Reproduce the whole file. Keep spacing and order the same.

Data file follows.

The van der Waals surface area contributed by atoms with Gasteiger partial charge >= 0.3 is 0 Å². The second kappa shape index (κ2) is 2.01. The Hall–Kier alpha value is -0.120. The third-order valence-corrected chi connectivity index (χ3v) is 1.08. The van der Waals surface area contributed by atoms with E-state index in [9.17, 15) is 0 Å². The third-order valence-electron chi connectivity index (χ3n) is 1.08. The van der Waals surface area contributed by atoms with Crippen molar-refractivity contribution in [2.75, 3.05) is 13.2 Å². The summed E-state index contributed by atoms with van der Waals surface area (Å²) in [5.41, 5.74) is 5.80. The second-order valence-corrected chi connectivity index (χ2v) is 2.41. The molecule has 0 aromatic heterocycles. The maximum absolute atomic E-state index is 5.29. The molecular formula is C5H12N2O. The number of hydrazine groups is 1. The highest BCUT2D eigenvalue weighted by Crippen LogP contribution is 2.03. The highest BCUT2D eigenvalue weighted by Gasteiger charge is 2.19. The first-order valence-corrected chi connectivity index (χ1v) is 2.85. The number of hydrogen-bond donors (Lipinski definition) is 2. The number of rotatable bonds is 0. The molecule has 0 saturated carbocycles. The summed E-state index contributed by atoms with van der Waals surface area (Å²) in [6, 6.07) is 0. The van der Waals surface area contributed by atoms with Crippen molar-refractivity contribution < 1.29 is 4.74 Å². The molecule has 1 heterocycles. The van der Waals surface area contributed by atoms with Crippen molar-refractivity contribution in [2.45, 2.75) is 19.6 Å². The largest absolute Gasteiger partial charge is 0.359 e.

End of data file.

The van der Waals surface area contributed by atoms with Gasteiger partial charge >= 0.3 is 0 Å². The second kappa shape index (κ2) is 2.01. The Hall–Kier alpha value is -0.120. The third-order valence-corrected chi connectivity index (χ3v) is 1.08. The van der Waals surface area contributed by atoms with E-state index in [9.17, 15) is 0 Å². The third-order valence-electron chi connectivity index (χ3n) is 1.08. The van der Waals surface area contributed by atoms with Crippen molar-refractivity contribution in [2.75, 3.05) is 13.2 Å². The summed E-state index contributed by atoms with van der Waals surface area (Å²) in [5.41, 5.74) is 5.80. The second-order valence-corrected chi connectivity index (χ2v) is 2.41. The molecule has 0 aromatic heterocycles. The maximum absolute atomic E-state index is 5.29. The molecular formula is C5H12N2O. The number of hydrazine groups is 1. The highest BCUT2D eigenvalue weighted by Crippen LogP contribution is 2.03. The highest BCUT2D eigenvalue weighted by Gasteiger charge is 2.19. The first-order valence-corrected chi connectivity index (χ1v) is 2.85. The number of hydrogen-bond donors (Lipinski definition) is 2. The number of rotatable bonds is 0. The molecule has 0 saturated carbocycles. The summed E-state index contributed by atoms with van der Waals surface area (Å²) in [6, 6.07) is 0. The van der Waals surface area contributed by atoms with Crippen molar-refractivity contribution < 1.29 is 4.74 Å². The molecule has 1 heterocycles. The van der Waals surface area contributed by atoms with Crippen molar-refractivity contribution in [2.45, 2.75) is 19.6 Å². The largest absolute Gasteiger partial charge is 0.359 e.